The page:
Before becoming a museum, Berlin’s Neue Nationalgalerie was an office, and before that, it was a house. It represents Mies van der Rohe’s ultimately-constructed version of an unrealised project that once supported a revolution and later failed precisely because of it. Head of the Cuban rum manufacturer Bacardi, Jose Bosch, who took part in the overthrow of dictator Batista, had to quickly leave the country as the company was nationalised and expropriated after 1959. Not only did the brand have to reinvent itself in exile, but it also reconfigured the Caribbean imaginary by using other Miesian models as a reference, such as the headquarters of its rival liquor producer in Manhattan. Or said otherwise, Bacardi rum came out of Seagram’s whiskey. The museum-office-house turned out to be a flexible box under a roof and became an architectural prototype for corporate identities and dissociated geographies. How does it translate into today’s landscape?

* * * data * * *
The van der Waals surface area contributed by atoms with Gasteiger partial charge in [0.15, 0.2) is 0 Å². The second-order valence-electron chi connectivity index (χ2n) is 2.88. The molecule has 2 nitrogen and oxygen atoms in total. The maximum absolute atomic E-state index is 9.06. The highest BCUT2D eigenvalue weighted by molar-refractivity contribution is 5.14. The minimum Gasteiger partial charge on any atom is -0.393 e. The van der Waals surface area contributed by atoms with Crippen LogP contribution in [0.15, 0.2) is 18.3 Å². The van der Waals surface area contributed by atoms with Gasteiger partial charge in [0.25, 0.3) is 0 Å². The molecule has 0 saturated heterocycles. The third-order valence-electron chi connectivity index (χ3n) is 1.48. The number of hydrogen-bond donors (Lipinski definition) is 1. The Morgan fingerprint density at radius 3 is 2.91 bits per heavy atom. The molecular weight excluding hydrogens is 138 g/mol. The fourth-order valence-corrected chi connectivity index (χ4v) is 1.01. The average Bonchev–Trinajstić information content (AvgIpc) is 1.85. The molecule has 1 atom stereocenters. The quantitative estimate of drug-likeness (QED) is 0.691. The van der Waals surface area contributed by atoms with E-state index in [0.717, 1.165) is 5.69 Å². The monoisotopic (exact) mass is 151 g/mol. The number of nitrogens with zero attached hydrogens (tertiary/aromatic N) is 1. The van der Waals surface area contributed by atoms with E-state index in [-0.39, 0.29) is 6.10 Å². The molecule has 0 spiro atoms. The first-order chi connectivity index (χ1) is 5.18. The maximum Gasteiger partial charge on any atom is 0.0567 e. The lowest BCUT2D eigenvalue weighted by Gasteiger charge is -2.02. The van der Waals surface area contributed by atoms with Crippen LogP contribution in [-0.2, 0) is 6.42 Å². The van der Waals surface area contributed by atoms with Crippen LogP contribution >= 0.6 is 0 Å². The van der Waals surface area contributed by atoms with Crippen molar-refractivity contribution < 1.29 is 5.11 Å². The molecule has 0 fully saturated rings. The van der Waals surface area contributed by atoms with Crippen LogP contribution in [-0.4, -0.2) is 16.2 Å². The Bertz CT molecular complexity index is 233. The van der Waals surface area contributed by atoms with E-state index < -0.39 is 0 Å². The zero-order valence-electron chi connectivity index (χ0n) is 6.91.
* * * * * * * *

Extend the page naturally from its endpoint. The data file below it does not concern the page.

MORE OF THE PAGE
Drinks and resolutions expected.